Despite the challenge of distinguishing tics from extra movements, machine learning technology could potentially help researchers with reducing time spent analyzing video recordings of patients with tic disorders.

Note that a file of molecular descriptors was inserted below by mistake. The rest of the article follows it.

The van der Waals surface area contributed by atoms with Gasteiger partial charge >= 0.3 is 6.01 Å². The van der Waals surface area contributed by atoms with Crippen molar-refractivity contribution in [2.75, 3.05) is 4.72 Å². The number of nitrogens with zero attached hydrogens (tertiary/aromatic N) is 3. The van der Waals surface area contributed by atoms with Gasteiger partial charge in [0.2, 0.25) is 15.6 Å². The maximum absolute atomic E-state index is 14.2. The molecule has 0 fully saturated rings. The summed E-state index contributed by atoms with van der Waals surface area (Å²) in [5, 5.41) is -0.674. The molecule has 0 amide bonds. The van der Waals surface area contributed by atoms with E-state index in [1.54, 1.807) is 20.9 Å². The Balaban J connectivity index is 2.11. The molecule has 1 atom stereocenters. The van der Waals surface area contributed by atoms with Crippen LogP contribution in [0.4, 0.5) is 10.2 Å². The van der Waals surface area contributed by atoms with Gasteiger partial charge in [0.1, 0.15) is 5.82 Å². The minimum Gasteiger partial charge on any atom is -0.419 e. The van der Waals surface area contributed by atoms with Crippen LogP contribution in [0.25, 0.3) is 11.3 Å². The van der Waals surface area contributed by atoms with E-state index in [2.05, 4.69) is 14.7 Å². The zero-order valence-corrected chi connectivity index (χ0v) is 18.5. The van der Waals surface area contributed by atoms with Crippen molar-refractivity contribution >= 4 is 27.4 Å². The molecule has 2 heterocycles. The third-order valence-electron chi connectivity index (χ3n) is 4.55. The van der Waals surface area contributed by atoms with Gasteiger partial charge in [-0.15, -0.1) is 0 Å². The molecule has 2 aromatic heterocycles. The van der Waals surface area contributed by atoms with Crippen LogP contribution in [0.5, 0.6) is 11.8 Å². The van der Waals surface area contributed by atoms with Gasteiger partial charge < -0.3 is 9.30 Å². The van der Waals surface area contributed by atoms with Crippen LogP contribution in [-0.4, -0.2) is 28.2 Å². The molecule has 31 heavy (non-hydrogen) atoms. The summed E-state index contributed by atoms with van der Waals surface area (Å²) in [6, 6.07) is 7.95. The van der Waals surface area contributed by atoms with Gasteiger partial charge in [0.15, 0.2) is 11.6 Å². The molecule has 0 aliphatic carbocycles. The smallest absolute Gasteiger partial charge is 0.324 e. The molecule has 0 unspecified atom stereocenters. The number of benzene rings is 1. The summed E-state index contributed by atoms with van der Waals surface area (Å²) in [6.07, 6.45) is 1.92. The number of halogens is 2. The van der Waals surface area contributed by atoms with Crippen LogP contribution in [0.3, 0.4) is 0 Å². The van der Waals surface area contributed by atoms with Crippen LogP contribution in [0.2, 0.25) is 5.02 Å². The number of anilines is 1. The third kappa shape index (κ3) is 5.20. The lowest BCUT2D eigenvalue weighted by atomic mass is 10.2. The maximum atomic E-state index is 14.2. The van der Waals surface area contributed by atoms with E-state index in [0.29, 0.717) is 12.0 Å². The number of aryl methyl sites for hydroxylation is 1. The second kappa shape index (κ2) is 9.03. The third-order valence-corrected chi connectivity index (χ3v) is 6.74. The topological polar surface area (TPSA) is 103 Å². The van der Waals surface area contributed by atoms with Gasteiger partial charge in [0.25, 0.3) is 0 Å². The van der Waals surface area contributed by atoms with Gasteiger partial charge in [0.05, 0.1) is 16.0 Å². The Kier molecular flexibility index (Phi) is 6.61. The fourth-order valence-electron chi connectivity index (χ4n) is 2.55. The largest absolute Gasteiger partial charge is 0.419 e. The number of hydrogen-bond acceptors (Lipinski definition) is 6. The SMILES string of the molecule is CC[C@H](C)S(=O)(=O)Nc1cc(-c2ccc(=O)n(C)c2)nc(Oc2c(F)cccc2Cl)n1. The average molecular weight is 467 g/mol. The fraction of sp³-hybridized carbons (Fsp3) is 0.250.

A recent study presented at the 2023 International Congress of Parkinson’s Disease and Movement Disorders in Copenhagen, Denmark, highlights the potential of machine learning in distinguishing tics from other movements in patients with tic disorders. The study achieved an impressive 83% accuracy rate using the Random Forest classifier on a dataset of 63 patient videos. Dr. Davide Martino of the University of Calgary praised the study’s potential in routine clinical practice and research. Further refinements are in progress to enhance the tic detection algorithm’s accuracy and extend its applicability beyond facial/head tics.